Costa Rica’s known for its rainforests, its beaches, and – of course – its coffee. This pocket-sized country might be five times smaller than the UK, but it’s crammed with coffee-growing regions – eight to be exact. Plus, by law, the only coffee beans that can be grown here are the Arabica variety, so you can be sure that you’re sipping on a high-quality, truly single-origin cup. Book on to our Monteverde Skywalk excursion, and a trip to the Don Juan coffee plantation comes included. Learn about how Costa Rican coffee’s turned from bean to brew, and taste some for yourself, too.
Find out more about the Monteverde Skywalk excursion.
And,?check out our Costa Rica holidays.
Bali’s rich volcanic soil gives the coffee grown there an extra flavourful edge – coffee aficionados describe the taste as fruity and fresh. But it’s the one-of-a-kind Kopi Luwak, otherwise known as civet coffee, that Bali’s coffee scene is really famous for. Wild cats called civets eat the coffee cherries, they pass through their digestive systems and are – ahem – ejected at the other end. Farmers extract the cherries from the civet’s – for want of a better word – poo, before processing it into beans. The result is Indonesia’s most expensive coffee. The digestive process is said to reduce the bitterness of the finished bean – why not head to Bali and try it out for yourself?
Check out our Bali holidays.
Cuba has been growing coffee for centuries, since around 1700 to be exact. There are a few main coffee-growing regions, including the Sierra Maestra Mountains, where traditional methods – we’re talking hand-picking and processing – are still used to this day. As well as growing their own beans, Cubans have a special recipe for coffee – Café Cubano. This drink’s served in a tiny cup – it’s a kind of espresso – and it’s super sweet. The sugar is added during the brewing process, which gives the coffee a caramelised flavour. Want to taste Cuba’s coffee for yourself? Reserve yourself a spot on our Cuban Roots excursion, and you’ll get to try a classically Cuban cigar and coffee pairing.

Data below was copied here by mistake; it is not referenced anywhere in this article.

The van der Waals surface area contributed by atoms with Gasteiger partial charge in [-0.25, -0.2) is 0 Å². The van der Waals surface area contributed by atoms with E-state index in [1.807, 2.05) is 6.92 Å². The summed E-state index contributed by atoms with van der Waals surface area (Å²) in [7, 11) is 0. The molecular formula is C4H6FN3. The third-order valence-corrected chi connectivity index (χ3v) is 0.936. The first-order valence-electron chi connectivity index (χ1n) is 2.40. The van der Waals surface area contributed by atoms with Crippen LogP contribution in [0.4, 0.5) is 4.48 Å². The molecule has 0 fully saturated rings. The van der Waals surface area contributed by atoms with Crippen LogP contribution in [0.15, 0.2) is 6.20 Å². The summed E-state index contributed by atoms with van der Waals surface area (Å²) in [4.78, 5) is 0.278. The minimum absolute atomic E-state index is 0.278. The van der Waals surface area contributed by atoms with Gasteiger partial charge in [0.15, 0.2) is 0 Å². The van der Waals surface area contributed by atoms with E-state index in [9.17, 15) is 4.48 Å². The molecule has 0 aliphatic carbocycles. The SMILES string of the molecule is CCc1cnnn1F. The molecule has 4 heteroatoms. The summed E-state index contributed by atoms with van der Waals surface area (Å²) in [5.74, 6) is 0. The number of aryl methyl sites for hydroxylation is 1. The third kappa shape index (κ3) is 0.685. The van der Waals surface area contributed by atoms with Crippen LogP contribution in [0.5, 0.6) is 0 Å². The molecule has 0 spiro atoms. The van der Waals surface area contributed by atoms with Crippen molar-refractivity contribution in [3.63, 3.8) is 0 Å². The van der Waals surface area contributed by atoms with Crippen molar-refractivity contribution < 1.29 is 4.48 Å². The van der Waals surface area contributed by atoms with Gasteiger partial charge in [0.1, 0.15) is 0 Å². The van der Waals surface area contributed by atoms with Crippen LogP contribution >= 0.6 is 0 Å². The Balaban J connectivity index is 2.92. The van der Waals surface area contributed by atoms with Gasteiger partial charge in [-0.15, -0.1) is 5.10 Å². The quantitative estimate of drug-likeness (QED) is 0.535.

Find out more about the Cuban Roots excursion.
And, check out our Cuba holidays.
Jamaica might be best known for its rum, reggae, and relaxed vibes, but its coffee growing reputation is renowned, too. The island’s Blue Mountain Coffee is its most famous offering. These beans produce a mild-tasting brew which comes without the bitterness of other, stronger varieties, making it a crowd-pleaser of a coffee. Want to know more? Well, the clue’s in the name with our Kingston City and Blue Mountains tour. As well as exploring Jamaica’s capital city, you’ll head into the Blue Mountains to visit a Rainforest Alliance-certified coffee plantation. During your visit to the Craighton Estate, you’ll learn about the growing process and, of course, taste some coffee.
Find out more about our Kingston City and Blue Mountains tour.
And, check out our Jamaica holidays.
The Dominican Republic’s been in the business since the 1800s, but it might not immediately spring to mind when you think about coffee-growing countries. That’s probably because more than 80% of the coffee grown in the Dominican Republic is brewed and sipped within the country, hardy any of it is exported. So, it seems that to try true Dominican coffee, you’ve got to pay it a visit. Get an insight into the industry with our Laguna Limon VIP tour. Your action-packed day will start with a visit to the Las Lisas village, where you’ll see how coffee and cocoa are produced.
Find out more about our Laguna Limon VIP tour.
And, check our Dominican Republic holidays.
Vietnam is one of the world’s biggest exporters of coffee, but the country’s most famous for its trademark takes on serving up its brews. One of its best-loved variations is cà phê s?a nóng, which translates as hot milk coffee. There’s more to it than that, though. If you order one, it’ll be brought out with a layer of sweetened condensed milk at the bottom of a glass cup, with an already-dripping filter sat on top. Once the coffee has dripped into the milk, you can stir and sip. Cà phê s?a nóng is rich and creamy, and its iced counterpart, cà phê ?á, is equally popular. In Vietnam, you can also try coffee that’s been topped with whipped eggs, fruit, and even yoghurt.
Check out our Vietnam holidays.
Coffee has been a big part of Turkish culture since way back in the 14th century, playing a role in everything from socialising to politics. So, it’s no wonder that the method of preparation is steeped in tradition. Turkish coffee is brewed in a cezve, a long-handled copper pan. Finely ground coffee and water, along with sugar, are added and boiled to create lots of foam. The coffee’s then poured out and served, along with a sweet treat like Turkish delight. You might have noticed that there’s no filtering stage to this process – that’s what makes Turkish coffee that little bit different.
Check out our Turkey holidays
This hotel's set on a sloping green hillside in the heart of historic Tuscany.
Staying at the TUI SENSATORI Resort Riviera Cancun means you’re only footsteps away from white sandy beaches. You’ll also get the chance to dine in Le Chique restaurant, which offers Heston Blumenthal-esque experimental cuisine.
The Janna e Sole boasts a triple helping of pools, a swish spa and a handy shuttle bus that goes straight to the nearest sandy swathe.
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